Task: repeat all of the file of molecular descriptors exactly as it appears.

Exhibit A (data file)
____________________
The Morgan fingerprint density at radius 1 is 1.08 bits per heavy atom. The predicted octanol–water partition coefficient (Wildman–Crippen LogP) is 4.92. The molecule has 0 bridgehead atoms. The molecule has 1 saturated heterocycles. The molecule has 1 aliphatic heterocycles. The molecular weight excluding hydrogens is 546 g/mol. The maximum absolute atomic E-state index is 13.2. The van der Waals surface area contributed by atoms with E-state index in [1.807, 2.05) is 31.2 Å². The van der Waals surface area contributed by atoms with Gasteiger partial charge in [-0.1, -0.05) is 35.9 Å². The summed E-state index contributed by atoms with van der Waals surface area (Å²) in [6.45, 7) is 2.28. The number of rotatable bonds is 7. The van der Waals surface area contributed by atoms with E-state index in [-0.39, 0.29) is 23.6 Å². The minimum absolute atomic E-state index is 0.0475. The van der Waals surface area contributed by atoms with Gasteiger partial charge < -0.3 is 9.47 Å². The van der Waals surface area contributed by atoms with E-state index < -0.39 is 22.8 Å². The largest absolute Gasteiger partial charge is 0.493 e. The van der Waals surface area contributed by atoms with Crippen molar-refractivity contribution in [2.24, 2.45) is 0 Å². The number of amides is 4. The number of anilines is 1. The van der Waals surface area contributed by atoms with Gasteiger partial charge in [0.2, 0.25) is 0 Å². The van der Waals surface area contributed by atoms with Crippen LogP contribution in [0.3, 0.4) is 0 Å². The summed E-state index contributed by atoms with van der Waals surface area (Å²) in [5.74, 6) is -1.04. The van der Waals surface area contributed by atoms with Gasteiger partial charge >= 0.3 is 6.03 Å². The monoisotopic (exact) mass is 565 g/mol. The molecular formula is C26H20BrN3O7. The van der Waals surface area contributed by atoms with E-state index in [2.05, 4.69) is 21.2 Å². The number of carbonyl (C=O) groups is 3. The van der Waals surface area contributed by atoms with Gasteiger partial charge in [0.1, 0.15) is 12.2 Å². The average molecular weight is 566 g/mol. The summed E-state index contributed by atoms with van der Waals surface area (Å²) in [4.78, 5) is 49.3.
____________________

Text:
The Morgan fingerprint density at radius 1 is 1.08 bits per heavy atom. The predicted octanol–water partition coefficient (Wildman–Crippen LogP) is 4.92. The molecule has 0 bridgehead atoms. The molecule has 1 saturated heterocycles. The molecule has 1 aliphatic heterocycles. The molecular weight excluding hydrogens is 546 g/mol. The maximum absolute atomic E-state index is 13.2. The van der Waals surface area contributed by atoms with E-state index in [1.807, 2.05) is 31.2 Å². The van der Waals surface area contributed by atoms with Gasteiger partial charge in [-0.1, -0.05) is 35.9 Å². The summed E-state index contributed by atoms with van der Waals surface area (Å²) in [6.45, 7) is 2.28. The number of rotatable bonds is 7. The van der Waals surface area contributed by atoms with E-state index in [-0.39, 0.29) is 23.6 Å². The minimum absolute atomic E-state index is 0.0475. The van der Waals surface area contributed by atoms with Gasteiger partial charge < -0.3 is 9.47 Å². The van der Waals surface area contributed by atoms with E-state index < -0.39 is 22.8 Å². The largest absolute Gasteiger partial charge is 0.493 e. The van der Waals surface area contributed by atoms with Crippen molar-refractivity contribution in [2.24, 2.45) is 0 Å². The number of amides is 4. The number of anilines is 1. The van der Waals surface area contributed by atoms with Gasteiger partial charge in [0.2, 0.25) is 0 Å². The van der Waals surface area contributed by atoms with Crippen LogP contribution in [0.3, 0.4) is 0 Å². The summed E-state index contributed by atoms with van der Waals surface area (Å²) in [5.74, 6) is -1.04. The van der Waals surface area contributed by atoms with Gasteiger partial charge >= 0.3 is 6.03 Å². The monoisotopic (exact) mass is 565 g/mol. The molecular formula is C26H20BrN3O7. The van der Waals surface area contributed by atoms with E-state index in [2.05, 4.69) is 21.2 Å². The number of carbonyl (C=O) groups is 3. The van der Waals surface area contributed by atoms with Gasteiger partial charge in [0.1, 0.15) is 12.2 Å². The average molecular weight is 566 g/mol. The summed E-state index contributed by atoms with van der Waals surface area (Å²) in [4.78, 5) is 49.3.